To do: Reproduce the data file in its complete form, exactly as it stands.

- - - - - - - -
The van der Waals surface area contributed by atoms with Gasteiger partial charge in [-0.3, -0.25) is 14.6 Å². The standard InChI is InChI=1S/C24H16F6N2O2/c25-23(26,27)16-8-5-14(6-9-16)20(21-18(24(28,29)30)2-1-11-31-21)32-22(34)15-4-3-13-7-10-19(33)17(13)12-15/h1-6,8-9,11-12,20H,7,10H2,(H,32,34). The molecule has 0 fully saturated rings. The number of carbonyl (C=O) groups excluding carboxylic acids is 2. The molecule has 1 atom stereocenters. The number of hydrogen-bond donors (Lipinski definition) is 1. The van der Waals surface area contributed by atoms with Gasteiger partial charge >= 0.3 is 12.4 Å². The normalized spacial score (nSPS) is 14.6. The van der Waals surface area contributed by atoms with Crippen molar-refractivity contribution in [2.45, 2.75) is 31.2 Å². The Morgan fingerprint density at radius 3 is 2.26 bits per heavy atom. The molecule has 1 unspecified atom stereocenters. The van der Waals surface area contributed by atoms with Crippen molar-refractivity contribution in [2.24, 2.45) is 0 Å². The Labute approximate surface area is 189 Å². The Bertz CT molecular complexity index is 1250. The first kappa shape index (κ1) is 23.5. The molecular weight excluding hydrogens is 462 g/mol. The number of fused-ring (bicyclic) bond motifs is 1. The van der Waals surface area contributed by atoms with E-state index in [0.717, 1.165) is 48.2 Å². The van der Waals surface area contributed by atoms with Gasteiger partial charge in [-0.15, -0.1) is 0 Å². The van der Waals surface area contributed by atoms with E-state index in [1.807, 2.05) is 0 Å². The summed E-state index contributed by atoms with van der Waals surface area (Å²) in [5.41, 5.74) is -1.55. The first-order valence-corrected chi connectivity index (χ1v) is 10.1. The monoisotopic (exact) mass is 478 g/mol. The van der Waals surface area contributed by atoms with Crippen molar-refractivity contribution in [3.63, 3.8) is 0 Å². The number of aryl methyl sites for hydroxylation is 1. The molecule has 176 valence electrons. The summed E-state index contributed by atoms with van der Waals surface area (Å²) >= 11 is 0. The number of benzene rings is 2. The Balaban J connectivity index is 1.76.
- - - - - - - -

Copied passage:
The van der Waals surface area contributed by atoms with Gasteiger partial charge in [-0.3, -0.25) is 14.6 Å². The standard InChI is InChI=1S/C24H16F6N2O2/c25-23(26,27)16-8-5-14(6-9-16)20(21-18(24(28,29)30)2-1-11-31-21)32-22(34)15-4-3-13-7-10-19(33)17(13)12-15/h1-6,8-9,11-12,20H,7,10H2,(H,32,34). The molecule has 0 fully saturated rings. The number of carbonyl (C=O) groups excluding carboxylic acids is 2. The molecule has 1 atom stereocenters. The number of hydrogen-bond donors (Lipinski definition) is 1. The van der Waals surface area contributed by atoms with Gasteiger partial charge >= 0.3 is 12.4 Å². The normalized spacial score (nSPS) is 14.6. The van der Waals surface area contributed by atoms with Crippen molar-refractivity contribution in [2.45, 2.75) is 31.2 Å². The Morgan fingerprint density at radius 3 is 2.26 bits per heavy atom. The molecule has 1 unspecified atom stereocenters. The van der Waals surface area contributed by atoms with Crippen molar-refractivity contribution in [2.24, 2.45) is 0 Å². The Labute approximate surface area is 189 Å². The Bertz CT molecular complexity index is 1250. The first kappa shape index (κ1) is 23.5. The molecular weight excluding hydrogens is 462 g/mol. The number of fused-ring (bicyclic) bond motifs is 1. The van der Waals surface area contributed by atoms with E-state index in [0.717, 1.165) is 48.2 Å². The van der Waals surface area contributed by atoms with Gasteiger partial charge in [-0.15, -0.1) is 0 Å². The van der Waals surface area contributed by atoms with E-state index in [1.807, 2.05) is 0 Å². The summed E-state index contributed by atoms with van der Waals surface area (Å²) in [5.41, 5.74) is -1.55. The first-order valence-corrected chi connectivity index (χ1v) is 10.1. The monoisotopic (exact) mass is 478 g/mol. The van der Waals surface area contributed by atoms with Crippen molar-refractivity contribution in [3.63, 3.8) is 0 Å². The number of aryl methyl sites for hydroxylation is 1. The molecule has 176 valence electrons. The summed E-state index contributed by atoms with van der Waals surface area (Å²) >= 11 is 0. The number of benzene rings is 2. The Balaban J connectivity index is 1.76.